National Weather Service United States Department of Commerce

On This Day In

                   Weather History

November 25th

Local and Regional Events:

November 25, 1896:

A major blizzard occurred throughout South Dakota, beginning on the 25th and continuing until the 27th. The storm began in most locations as rain and sleet, which turned to snow, accompanied by strong northerly winds. The 26th was the peak of the storm, and the heaviest snow and strongest wind occurred throughout the north, northeast, west and southwest portions of the state. In eastern and southeastern South Dakota, sleet was extraordinarily heavy on the 26th. There were many reports received of large quantities of trees stripped of smaller branches and limbs due to the weight of the sleet. Across the state, telegraph lines were flattened in all directions, and the poles were broken off in many places. Although there was very little loss of livestock in areas with available shelter, there were heavy individual losses on the ranges of South Dakota. Several people also perished on the ranges west of the Missouri River when they became lost in the storm without livestock. Reports of snowfall totals from the storm are very limited but included 17 inches at Aberdeen and 12 inches at Mellette. This blizzard was the most prominent individual feature in a November that was overall frigid, with a state mean temperature of 16.5 degrees, which was 17.2 degrees below normal at the time. The month still stands as the coldest November on record in Aberdeen, with an average temperature nearly 7 degrees Fahrenheit colder than the next coldest November (1985). The lowest reported temperature during the month was -29 F at Webster. Aberdeen recorded a low of -25 F on the 29th with a high temperature of -8 F that same day. The month currently stands as the snowiest November on record and second snowiest overall month on record for Aberdeen, with 32.8 inches, behind 38.5 inches recorded in February 1915.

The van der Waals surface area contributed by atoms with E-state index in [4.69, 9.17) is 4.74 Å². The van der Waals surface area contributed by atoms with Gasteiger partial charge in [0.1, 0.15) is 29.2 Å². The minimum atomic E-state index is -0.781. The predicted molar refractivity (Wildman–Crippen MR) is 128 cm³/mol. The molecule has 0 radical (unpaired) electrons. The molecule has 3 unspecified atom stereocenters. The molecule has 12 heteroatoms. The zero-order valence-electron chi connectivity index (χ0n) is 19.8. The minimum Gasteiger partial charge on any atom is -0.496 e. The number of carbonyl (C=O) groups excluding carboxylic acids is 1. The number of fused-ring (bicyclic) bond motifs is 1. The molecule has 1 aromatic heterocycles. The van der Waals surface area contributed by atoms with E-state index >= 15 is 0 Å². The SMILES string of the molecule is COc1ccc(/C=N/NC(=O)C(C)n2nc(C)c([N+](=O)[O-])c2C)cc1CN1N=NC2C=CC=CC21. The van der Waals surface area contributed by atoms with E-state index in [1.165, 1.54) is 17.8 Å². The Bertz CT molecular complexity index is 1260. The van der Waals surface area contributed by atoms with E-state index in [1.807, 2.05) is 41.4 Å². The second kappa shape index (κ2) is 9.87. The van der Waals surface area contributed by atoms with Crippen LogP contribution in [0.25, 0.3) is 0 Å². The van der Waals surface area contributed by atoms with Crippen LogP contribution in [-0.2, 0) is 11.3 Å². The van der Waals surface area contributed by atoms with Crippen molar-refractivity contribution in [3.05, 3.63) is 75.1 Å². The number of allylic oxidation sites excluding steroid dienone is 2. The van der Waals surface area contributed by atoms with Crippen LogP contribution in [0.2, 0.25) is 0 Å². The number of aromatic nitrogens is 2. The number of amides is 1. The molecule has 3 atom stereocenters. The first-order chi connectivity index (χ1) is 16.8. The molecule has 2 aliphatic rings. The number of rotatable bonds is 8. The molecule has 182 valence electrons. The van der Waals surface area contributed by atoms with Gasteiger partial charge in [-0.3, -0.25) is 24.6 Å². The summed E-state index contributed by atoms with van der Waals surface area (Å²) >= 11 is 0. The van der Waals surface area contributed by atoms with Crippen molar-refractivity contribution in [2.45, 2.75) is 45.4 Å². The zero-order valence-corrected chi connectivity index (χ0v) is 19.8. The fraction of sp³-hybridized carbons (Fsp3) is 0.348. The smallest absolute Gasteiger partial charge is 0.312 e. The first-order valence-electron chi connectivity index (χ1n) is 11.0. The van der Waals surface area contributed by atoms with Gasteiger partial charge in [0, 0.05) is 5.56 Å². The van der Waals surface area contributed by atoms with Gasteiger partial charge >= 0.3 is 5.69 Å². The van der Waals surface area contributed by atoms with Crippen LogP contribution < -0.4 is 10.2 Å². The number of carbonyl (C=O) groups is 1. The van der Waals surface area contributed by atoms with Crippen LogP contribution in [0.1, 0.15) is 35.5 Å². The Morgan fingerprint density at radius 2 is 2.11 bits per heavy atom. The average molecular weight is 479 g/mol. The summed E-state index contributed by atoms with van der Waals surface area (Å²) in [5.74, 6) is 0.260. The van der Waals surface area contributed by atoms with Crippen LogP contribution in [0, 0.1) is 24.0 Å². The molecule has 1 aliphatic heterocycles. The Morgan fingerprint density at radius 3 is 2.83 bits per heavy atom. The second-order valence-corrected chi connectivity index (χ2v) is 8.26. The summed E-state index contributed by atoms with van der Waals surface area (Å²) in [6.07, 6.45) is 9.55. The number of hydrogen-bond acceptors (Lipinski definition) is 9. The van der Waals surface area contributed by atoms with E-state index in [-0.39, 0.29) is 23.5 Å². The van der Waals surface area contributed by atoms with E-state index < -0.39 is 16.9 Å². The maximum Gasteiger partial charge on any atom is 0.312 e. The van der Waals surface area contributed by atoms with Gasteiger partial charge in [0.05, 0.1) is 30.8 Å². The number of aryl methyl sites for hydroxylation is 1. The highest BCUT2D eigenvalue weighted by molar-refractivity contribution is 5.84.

U.S.A and Global Events for November 25th:

November 25, 1703:

The greatest windstorm ever recorded in the southern part of Great Britain reaches its peak intensity which it maintains through November 27. Winds gust up to 120 mph, and 9,000 people perish in the mighty gale, most of them sailors of the British fleet. The storm continued through December 2nd It was reported that 4,000 oaks died in the New Forest and an attempt to count the toll of trees in Kent gave up at 17,000. At sea, the Eddystone Lighthouse was washed away, killing six people. Daniel Defoe wrote a journal called The Storm(1704) about this event. The Strom has been called the first substantial work of modern journalism.

File:The Storm by Daniel Defoe cover page.jpg

Cover page of The Storm by Daniel Defoe.


1950: Called the "storm of the century" this storm impacted the eastern part of the US, killing hundreds and causing millions of dollars in damages. New York City recorded a 94 mph wind gust and Bear Mountain, just north of the city recorded a 140 mph gust. Record low temperatures were reported on the southern end of this storm in Tennessee and North Carolina. This storm was unique as Pittsburgh saw 30 inches of snow, while Buffalo saw 50 degrees with 50 mph wind gusts. Click HERE for more information from the New England Historical Society.


Surface weather analysis of Great Appalachian Storm on 26 November 1950.

Above is the LaGuardia Airport severely flooded by a Nor'easter on November 25, 1950. The image is courtesy of the Queens Borough Public Library.

Volunteers stand ready to sweep the goal line throughout the Ohio State and Michigan football game on November 25, 1950. Click HERE for more information from Ohio State University.

Click HERE for more This Day in Weather History from the Southeast Regional Climate Center.